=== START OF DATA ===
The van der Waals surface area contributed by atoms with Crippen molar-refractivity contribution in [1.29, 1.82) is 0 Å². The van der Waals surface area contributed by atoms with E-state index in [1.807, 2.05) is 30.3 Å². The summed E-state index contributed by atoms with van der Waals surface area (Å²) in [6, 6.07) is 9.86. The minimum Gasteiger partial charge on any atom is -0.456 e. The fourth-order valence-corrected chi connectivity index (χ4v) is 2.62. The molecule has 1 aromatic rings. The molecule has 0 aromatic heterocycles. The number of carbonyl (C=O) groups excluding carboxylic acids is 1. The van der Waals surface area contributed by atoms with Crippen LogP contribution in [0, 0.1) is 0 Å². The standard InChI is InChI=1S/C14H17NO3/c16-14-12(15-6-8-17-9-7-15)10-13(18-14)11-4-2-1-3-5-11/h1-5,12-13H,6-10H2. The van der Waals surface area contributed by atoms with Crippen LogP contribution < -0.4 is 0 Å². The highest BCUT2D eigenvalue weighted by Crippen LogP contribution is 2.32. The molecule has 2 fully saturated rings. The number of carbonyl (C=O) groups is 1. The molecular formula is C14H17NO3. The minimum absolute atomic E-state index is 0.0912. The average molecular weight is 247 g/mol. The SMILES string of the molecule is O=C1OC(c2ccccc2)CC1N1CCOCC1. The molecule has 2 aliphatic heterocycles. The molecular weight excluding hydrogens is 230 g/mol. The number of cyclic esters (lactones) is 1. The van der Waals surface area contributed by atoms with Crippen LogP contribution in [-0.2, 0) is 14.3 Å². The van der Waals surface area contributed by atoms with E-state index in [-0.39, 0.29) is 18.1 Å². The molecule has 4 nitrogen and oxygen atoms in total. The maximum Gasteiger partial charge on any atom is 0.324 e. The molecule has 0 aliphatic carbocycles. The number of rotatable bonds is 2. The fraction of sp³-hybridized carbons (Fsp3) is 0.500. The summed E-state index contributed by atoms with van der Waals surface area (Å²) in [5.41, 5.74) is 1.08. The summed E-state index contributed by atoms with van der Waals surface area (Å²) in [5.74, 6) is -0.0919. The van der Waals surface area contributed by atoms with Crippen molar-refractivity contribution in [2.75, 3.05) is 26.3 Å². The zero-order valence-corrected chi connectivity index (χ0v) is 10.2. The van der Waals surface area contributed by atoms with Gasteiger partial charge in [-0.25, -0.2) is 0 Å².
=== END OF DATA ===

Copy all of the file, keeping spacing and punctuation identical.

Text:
The van der Waals surface area contributed by atoms with Crippen molar-refractivity contribution in [1.29, 1.82) is 0 Å². The van der Waals surface area contributed by atoms with E-state index in [1.807, 2.05) is 30.3 Å². The summed E-state index contributed by atoms with van der Waals surface area (Å²) in [6, 6.07) is 9.86. The minimum Gasteiger partial charge on any atom is -0.456 e. The fourth-order valence-corrected chi connectivity index (χ4v) is 2.62. The molecule has 1 aromatic rings. The molecule has 0 aromatic heterocycles. The number of carbonyl (C=O) groups excluding carboxylic acids is 1. The van der Waals surface area contributed by atoms with Crippen LogP contribution in [0, 0.1) is 0 Å². The standard InChI is InChI=1S/C14H17NO3/c16-14-12(15-6-8-17-9-7-15)10-13(18-14)11-4-2-1-3-5-11/h1-5,12-13H,6-10H2. The van der Waals surface area contributed by atoms with Crippen LogP contribution < -0.4 is 0 Å². The highest BCUT2D eigenvalue weighted by Crippen LogP contribution is 2.32. The molecule has 2 fully saturated rings. The number of carbonyl (C=O) groups is 1. The molecular formula is C14H17NO3. The minimum absolute atomic E-state index is 0.0912. The average molecular weight is 247 g/mol. The SMILES string of the molecule is O=C1OC(c2ccccc2)CC1N1CCOCC1. The molecule has 2 aliphatic heterocycles. The molecular weight excluding hydrogens is 230 g/mol. The number of cyclic esters (lactones) is 1. The van der Waals surface area contributed by atoms with Crippen LogP contribution in [-0.2, 0) is 14.3 Å². The van der Waals surface area contributed by atoms with E-state index in [-0.39, 0.29) is 18.1 Å². The molecule has 4 nitrogen and oxygen atoms in total. The maximum Gasteiger partial charge on any atom is 0.324 e. The molecule has 0 aliphatic carbocycles. The number of rotatable bonds is 2. The fraction of sp³-hybridized carbons (Fsp3) is 0.500. The summed E-state index contributed by atoms with van der Waals surface area (Å²) in [5.41, 5.74) is 1.08. The summed E-state index contributed by atoms with van der Waals surface area (Å²) in [5.74, 6) is -0.0919. The van der Waals surface area contributed by atoms with Crippen molar-refractivity contribution in [2.75, 3.05) is 26.3 Å². The zero-order valence-corrected chi connectivity index (χ0v) is 10.2. The van der Waals surface area contributed by atoms with Gasteiger partial charge in [-0.25, -0.2) is 0 Å².